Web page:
Brain Age: Train Your Brain in Minutes a Day is the upcoming Nintendo DS game based on the work of Touhoku University professor Ryuuta Kawashima, who collaborated with Nintendo to create this unique mental exercise. Brain Age features minigames derived from Kawashima's research, which revolves around the belief that certain types of thought-intensive activities stimulate and sharpen the human brain. After you've completed some of the included exercises, an in-game tracking system lets you see how your brain is taking to the workout.
Over the years, we've seen many games purport to teach players valuable lessons--whether it's been Mortal Kombat's spine-ripping lessons, Street Fighter's fireball-throwing techniques, or Resident Evil's zombie killing--but they just haven't been that effective at enhancing day-to-day living (unless you live in Outworld, a fighting pit, or near a secret scientific facility with leaky pipes). To see if Brain Age falls into a similarly ineffectual category or does, in fact, train your brain, we decided to conduct our own focus test on one GameSpot editor, and we encouraged him to keep a daily account of the experience.
Last weekend can't have been good for my cognitive capacity. What with a blowout 30th birthday party for one GameSpot staffer Friday night, then a 25th birthday party for a friend Saturday night, I was so thoroughly in my cups over the course of the weekend that maybe I felt a tad slower than usual come 9 a.m. Monday morning. OK, no "maybe" about it.
Firing up Brain Age for the first time, then, was sort of a humbling experience. As soon as you start a new game, you're assaulted with rapid-fire simple arithmetic problems intended to gauge your "brain age," which apparently is an arbitrary rating of your mental acuity. I rated a 29. Um, the ideal is 20...so is 29 supposed to be good? No time to ponder that question; after the initial round of number crunching, Professor Kawashima wants me to do even more math problems. A hundred of them, in fact, and while we're only talking simple addition, subtraction, and multiplication, when you're racing the clock it can get stressful.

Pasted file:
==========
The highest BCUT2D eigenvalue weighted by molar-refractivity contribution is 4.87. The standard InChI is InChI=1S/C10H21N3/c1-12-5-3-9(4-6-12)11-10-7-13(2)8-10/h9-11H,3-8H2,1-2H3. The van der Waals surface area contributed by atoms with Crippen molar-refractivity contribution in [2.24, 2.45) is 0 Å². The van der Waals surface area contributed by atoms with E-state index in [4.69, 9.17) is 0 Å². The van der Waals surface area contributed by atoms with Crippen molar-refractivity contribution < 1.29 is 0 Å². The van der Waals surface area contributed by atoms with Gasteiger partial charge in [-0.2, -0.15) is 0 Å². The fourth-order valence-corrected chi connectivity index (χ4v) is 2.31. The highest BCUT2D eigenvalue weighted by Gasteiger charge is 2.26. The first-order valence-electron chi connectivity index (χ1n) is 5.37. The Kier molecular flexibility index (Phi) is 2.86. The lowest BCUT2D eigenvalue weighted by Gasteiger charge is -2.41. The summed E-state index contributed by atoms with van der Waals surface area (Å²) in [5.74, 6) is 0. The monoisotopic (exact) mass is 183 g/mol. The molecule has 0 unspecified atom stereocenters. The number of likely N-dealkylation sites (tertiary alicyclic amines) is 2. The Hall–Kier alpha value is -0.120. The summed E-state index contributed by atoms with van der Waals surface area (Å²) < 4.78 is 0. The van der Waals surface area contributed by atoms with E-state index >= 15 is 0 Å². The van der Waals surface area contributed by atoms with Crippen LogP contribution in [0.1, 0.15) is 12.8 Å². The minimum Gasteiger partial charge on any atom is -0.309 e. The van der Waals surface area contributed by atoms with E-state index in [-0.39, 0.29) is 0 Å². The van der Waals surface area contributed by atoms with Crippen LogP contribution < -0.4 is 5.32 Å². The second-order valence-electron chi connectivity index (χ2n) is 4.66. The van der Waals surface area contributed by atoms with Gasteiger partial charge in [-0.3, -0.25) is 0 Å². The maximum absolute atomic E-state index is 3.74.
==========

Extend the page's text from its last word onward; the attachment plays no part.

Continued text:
OK, finished that in a little over two minutes. The handwriting recognition is pretty good, considering you never have to calibrate it, but it still makes some dumb mistakes occasionally. Now I'm in the full-on "daily training" mode, wherein you can find not only this calculation game, but one that challenges you to read aloud from classic literature as fast as you can and another that makes you memorize patterns of numbers in just a few seconds and then tap those numbers out in order on a grid. I must say, my performance has been a little modest with these games so far. Kawashima's always squawking about how these games will "activate my prefrontal cortex," though, and honestly the more I play, the better I seem to be doing. So Brain Age does seem to achieve its intended purpose, at least in the short term.
I have to admit: This thing is seriously addictive. I've been doing math problems, reading to myself, and memorizing number patterns all morning. The most annoying thing about Brain Age, so far, is that you can't regard it as a video game. I was tempted to keep playing each minigame repeatedly to get a higher score, but they're intent on gauging your raw performance by taking only your first score per day. What's worse, while there are a ton of games to play overall, you have access to only the first handful of them, and you have to wait until the next day to get another one. I could always cheat by going to the DS's menu and incrementing the internal clock, but for the purposes of this oh-so-scientific study, I'll play by the rules for now.
This game has a ton of personality so far. Kawashima will take you to task if you don't play often enough or if you spend too much time on one game. But he's also quite congratulatory when you start to do better. You can even speak some key words to him just to make him do goofy things, although I'll leave those for you prospective Mensa members to discover for yourselves.
I'll be continuing with the "brain training" for the foreseeable future, so keep checking back to find out if this thing is actually making me smarter (Kawashima has his work cut out for him, I assure you). So far, he's only mentioned my prefrontal cortex, so I have to wonder if any of the yet-to-be-unlocked minigames will supposedly access different parts of the brain or not. In any event, stay tuned for my progress in the coming days.